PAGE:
On May 21, 2019, the United States District Court for the Northern District of California found that Qualcomm violated the Federal Trade Commission (FTC) Act, in an antitrust decision significant to licensing standard-essential patents (SEPs) under fair, reasonable and non-discriminatory (FRAND) terms. Judge Lucy Koh's ruling found that Qualcomm's licensing practices have "strangled competition in the CDMA and premium LTE modem chip markets for years and harmed rivals, OEMs and end-consumers in the process."  The Court concluded that as a result of its licensing practices, Qualcomm is a monopoly, and that its conduct is an "unreasonable restraint of trade" constituting "exclusionary conduct" under the Sherman Act, and therefore the FTC Act. Judge Koh issued an injunction requiring Qualcomm not only to renegotiate its existing chip supply and licensing agreements with its customers, but also begin negotiating licenses with its competitors, i.e., other chip manufacturers, which Qualcomm had previously excluded.

Background of the case

The dispute in FTC v. Qualcomm centered on the FTC's allegations regarding Qualcomm's "no license, no chips" policy. Qualcomm patented processors and other standard-essential technology used in mobile devices, mobile operating systems and cellular networks, and licensed its technology to more than 340 product companies, including phone vendors. The Court noted that many of Qualcomm's premium LTE modem chips are required by "OEMs- producing premium handsets" and that there are no "available substitutes" for these chips. [3] Judge Koh found the lack of alternatives was a result of Qualcomm's refusal to license its SEPs to its competitors. The FTC alleged that Qualcomm conditioned the sale of its modem chips on its product manufacturers' willingness to license its patents and enter into exclusive chip deal agreements.

The FTC only issued the original complaint after a split vote by the FTC Commissioners in the last days of the Obama Administration, with a rare dissenting written statement by then Commissioner Ohlhausen. In the complaint, the FTC raised several issues. First, the FTC alleged that Qualcomm had considerable market power in the premium LTE modem chip market. Qualcomm exercised that power, the FTC contended, in the form of excessive licensing fees to product manufacturers, its customers. Further, the FTC argued that Qualcomm violated its SEP obligations by refusing to license its patents on FRAND terms. Finally, the FTC accused Qualcomm of engaging in certain exclusive deals, foreclosing competition.

The trial underscored the importance of contemporaneous documents and customer evidence. The FTC relied on email communications and written notes to support their allegations. The FTC also stressed testimony by industry executives, including Apple, Inc. Chief Operating Officer Jeff Williams, who testified that Apple ended up paying a licensing fee five times higher than anticipated after being strong-armed in negotiations with Qualcomm over licensing.1 [6] Based on this evidence, Judge Koh concluded that Qualcomm had wrongfully suppressed competitors in the premium LTE modem chip market to demand unnecessary licensing fees from its customers.

The Court issued an injunction forbidding Qualcomm (i) from conditioning the supply of modem chips on a customer taking out a patent license; and (ii) from entering into exclusive dealing agreements for the supply of modem chips. Additionally, Judge Koh ordered Qualcomm to negotiate license terms for its SEPs in good faith without the "threat of lack of access" or "discriminatory provisions." And lastly, the Court required Qualcomm to submit to compliance and FTC monitoring procedures for seven years. [8]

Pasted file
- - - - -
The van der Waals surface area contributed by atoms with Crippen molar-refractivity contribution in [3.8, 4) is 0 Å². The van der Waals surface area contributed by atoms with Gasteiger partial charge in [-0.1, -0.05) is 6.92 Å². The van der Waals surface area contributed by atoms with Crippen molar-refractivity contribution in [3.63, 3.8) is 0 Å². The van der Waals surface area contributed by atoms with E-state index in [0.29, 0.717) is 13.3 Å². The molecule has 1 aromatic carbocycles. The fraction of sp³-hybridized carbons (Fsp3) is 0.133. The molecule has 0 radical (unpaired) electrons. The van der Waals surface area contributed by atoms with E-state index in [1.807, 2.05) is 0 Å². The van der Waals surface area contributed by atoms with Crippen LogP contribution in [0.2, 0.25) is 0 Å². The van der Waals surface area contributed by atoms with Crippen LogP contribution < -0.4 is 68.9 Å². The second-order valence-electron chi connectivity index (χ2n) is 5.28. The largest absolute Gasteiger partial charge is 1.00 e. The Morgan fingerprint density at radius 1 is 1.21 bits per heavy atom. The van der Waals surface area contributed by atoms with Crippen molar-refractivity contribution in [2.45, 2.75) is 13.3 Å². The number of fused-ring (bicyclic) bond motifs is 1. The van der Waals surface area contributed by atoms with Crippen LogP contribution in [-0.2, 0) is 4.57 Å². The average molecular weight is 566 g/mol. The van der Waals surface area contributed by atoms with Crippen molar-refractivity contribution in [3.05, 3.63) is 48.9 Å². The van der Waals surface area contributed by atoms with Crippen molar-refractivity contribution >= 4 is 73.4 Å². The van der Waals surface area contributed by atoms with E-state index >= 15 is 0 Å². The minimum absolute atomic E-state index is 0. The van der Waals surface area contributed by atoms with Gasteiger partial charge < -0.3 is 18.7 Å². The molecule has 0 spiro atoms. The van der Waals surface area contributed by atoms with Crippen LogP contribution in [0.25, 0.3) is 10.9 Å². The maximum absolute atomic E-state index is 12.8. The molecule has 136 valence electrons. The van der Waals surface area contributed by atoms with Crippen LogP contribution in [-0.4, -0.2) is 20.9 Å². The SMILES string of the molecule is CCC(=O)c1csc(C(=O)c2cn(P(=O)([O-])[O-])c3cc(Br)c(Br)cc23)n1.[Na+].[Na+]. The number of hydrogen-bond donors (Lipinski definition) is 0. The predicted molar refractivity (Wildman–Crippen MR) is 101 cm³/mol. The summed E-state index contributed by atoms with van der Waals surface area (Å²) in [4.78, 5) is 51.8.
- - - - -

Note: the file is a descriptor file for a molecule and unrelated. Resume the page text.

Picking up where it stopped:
A rift between the DOJ and FTC

The FTC's lawsuit against Qualcomm has also led to the airing of an apparent conflict between the FTC and the Department of Justice's (DOJ) Antitrust Division. On May 2, 2019, the DOJ filed a Statement of Interest in the case, contending that if the Court finds Qualcomm liable for antitrust violations, it "should permit additional briefing and schedule an evidentiary hearing" in order to resolve disputes regarding the impact of any relief. The DOJ highlighted its concern that an "overly broad" remedy might "reduce competition and innovation" in markets for 5G technology, which would "exceed the appropriate scope of an equitable remedy." [10] The Antitrust Division's unusual entry into the FTC case highlights the current DOJ's concerns about regulatory overreach by antitrust authorities.

Judge Koh eventually declined the DOJ's request to hold an evidentiary hearing on the question of remedy, concluding it would be "unnecessary" due to the "considerable testimony, evidence and argument" presented at trial and the lack of "acute factual disagreements." [12] Although Judge Koh found some of the remedies requested by the FTC to be "either vague or not necessary," [11] she granted the majority of the FTC's initial requests, including the imposition of monitoring procedures, a prohibition of the challenged restrictions on licensing and OEM exclusivity, and the requirement to make licenses available on fair, reasonable and non-discriminatory terms.

Conclusion

On May 28, 2019, Qualcomm moved the District Court to stay its Order pending appeal to the Ninth Circuit or, in the alternative, pending resolution of its stay request. Regardless of a stay, this case has already provided insight into the dangers facing companies when licensing standard-essential technology and the continued willingness of US regulators to pursue even the most complicated industries. However, as demonstrated by the DOJ's involvement here, the antitrust agencies are not necessarily aligned, and the exact contours of the Trump Administration's enforcement priorities remain unclear.